• 17 August 2017
    9 Comments

    In the last few years, vested interests have changed their strategy for opposing action on climate change. Where they once focused on denying the problem, they’re now putting their efforts into sabotaging the solutions. Instead of funding fake experts to say the ‘science isn’t settled’, fossil fuel companies and their political backers have been running a smear campaign against renewable energy technologies like wind turbines, solar panels and batteries.

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  • ARTS AND CULTURE

    A world of majesty and cruelty

    • Catherine Marshall
    • 11 August 2017
    14 Comments

    We have just taken off from Dubai for St Petersburg. My son is marvelling at the immensity of Dubai’s airport—now officially the busiest in the world. We have stood on a bus—stifling, cramped—and boarded our air-conditioned connecting flight with a deep sense of relief. We have watched the planes lining up behind ours on the shimmering tarmac, and have noted the outside temperature flashing on the screen: 44 degrees Celsius. Thank God we’re getting out of here. 

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  • ARTS AND CULTURE

    The inconvenience of being doomed

    • Megan Graham
    • 10 August 2017
    5 Comments

    'The evening news has become like a nature hike through the Book Of Revelations,' says Al Gore, the politician-cum-climate activist who made waves with his Oscar-winning 2006 documentary An Inconvenient Truth.

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  • ENVIRONMENT

    Electricity market for dummies (i.e. politicians)

    • Greg Foyster
    • 20 July 2017
    11 Comments

    After months of very silly debate about clean energy, one thing is abundantly clear: the electricity market is evolving much faster than most politicians and commentators can understand it. The story underneath all the distraction is that wind and solar have already changed the game. As that big Finkel report no one read made clear, 'there is no going back from the massive industrial, technological and economic changes facing our electricity system'.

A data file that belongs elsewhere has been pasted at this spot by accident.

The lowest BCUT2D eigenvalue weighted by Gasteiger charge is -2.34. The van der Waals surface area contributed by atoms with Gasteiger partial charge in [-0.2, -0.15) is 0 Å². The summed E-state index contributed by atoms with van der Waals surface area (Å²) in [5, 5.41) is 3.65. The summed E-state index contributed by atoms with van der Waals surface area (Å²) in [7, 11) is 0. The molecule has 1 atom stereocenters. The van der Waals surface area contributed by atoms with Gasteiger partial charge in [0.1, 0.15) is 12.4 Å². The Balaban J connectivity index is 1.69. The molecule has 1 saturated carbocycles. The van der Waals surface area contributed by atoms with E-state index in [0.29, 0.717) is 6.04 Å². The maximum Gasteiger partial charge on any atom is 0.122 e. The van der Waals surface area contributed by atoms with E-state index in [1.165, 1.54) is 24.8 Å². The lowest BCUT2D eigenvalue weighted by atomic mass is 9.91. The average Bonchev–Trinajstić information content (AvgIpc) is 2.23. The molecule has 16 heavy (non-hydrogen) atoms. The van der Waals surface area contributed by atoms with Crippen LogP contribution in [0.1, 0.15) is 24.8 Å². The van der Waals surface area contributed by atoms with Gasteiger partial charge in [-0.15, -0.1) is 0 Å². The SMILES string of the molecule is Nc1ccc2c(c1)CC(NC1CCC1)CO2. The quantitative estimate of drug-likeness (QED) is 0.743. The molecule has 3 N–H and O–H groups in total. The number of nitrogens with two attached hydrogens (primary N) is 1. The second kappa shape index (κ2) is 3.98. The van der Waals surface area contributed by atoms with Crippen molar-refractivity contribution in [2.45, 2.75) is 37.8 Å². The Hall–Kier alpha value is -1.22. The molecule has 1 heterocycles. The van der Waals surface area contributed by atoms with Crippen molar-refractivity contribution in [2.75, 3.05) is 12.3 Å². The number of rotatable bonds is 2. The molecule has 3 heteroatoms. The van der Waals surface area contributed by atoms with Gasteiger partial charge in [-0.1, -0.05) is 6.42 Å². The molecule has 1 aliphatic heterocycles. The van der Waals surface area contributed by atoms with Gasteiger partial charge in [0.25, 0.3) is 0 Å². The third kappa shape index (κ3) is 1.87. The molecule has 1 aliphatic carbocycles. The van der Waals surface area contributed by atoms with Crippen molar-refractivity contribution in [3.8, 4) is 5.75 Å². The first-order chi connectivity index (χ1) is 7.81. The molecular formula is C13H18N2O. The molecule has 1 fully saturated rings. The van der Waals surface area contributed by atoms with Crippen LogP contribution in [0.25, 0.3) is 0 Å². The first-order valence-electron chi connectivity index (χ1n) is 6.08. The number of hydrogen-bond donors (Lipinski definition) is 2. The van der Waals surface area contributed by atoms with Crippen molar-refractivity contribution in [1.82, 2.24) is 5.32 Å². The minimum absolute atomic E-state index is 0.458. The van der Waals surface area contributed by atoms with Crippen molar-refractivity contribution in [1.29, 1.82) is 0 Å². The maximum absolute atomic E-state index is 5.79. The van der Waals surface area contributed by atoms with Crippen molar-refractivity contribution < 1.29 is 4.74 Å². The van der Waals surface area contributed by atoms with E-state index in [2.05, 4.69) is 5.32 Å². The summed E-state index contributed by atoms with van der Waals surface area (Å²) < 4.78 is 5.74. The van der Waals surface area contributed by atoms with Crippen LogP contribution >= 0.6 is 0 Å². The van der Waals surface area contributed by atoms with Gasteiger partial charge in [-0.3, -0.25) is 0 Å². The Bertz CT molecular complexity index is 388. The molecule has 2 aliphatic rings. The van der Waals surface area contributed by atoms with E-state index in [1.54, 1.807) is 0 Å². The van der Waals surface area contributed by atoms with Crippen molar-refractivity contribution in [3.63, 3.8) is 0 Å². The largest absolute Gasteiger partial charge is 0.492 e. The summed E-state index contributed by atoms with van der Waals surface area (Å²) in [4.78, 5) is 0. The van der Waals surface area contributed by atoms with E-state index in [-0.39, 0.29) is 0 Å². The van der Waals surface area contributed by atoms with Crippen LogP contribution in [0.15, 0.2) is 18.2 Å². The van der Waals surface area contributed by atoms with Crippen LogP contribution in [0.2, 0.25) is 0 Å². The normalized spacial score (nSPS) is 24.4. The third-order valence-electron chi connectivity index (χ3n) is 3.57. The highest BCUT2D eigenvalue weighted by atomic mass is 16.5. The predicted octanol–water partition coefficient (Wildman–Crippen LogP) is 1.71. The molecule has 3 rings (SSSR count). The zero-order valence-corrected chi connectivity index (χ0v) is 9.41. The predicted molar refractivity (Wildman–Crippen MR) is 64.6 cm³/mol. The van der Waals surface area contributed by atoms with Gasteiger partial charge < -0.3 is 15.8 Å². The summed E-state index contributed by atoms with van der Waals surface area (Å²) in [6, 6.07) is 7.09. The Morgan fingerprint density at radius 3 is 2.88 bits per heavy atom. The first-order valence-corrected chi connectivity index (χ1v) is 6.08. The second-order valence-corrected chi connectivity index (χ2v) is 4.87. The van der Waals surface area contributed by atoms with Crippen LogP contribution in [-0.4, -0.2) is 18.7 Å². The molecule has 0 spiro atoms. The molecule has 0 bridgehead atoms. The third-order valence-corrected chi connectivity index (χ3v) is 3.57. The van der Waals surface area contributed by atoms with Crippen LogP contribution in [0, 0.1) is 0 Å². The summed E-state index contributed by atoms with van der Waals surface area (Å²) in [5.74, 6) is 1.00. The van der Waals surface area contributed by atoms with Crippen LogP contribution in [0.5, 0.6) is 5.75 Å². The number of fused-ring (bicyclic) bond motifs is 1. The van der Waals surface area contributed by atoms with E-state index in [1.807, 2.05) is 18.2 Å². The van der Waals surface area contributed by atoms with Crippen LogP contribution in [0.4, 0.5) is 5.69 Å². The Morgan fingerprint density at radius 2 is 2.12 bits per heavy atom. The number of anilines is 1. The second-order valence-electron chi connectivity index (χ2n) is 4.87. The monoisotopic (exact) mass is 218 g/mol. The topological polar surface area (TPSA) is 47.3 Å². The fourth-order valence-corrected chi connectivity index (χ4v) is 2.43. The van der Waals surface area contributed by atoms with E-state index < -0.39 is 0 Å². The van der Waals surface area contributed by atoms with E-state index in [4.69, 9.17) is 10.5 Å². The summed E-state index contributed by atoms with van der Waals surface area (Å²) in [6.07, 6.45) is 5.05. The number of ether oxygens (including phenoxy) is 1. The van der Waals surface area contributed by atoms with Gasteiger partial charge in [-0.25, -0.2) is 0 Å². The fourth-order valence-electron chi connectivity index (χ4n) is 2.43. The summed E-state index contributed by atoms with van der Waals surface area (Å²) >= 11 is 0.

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  • INTERNATIONAL

    Victory claimed in Mosul, but other battles loom

    • William Gourlay
    • 14 July 2017
    2 Comments

    With ongoing celebrations in Baghdad and scenes of devastation in Mosul, Iraqi Prime Minister Haider al-Abadi has announced the 'liberation' of Iraq's second-largest city from ISIS. This moment, after an umbrella force of military units fought for nine months to relieve Mosul of the ISIS yoke, represents a victory for the people and government of Iraq. However, many challenges loom, among them reconciling conflicting interests amongst Iraq's peoples and restoring the ravaged landscape.

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  • AUSTRALIA

    Health gap widens as wage growth falls

    • Amy Coopes
    • 26 June 2017
    7 Comments

    Universal health care is an ostensibly bipartisan prerogative, but what it actually means and how it's achieved is a somewhat moveable feast. Spending, we are told, is unsustainable as the population ages and we move toward ever-more personalised and technologically-advanced treatment paradigms. The objective of this rhetoric is to rationalise the privatisation of our health system by stealth. The latest wages figures are something of an inconvenient truth in this 'unsustainable spending' fiction.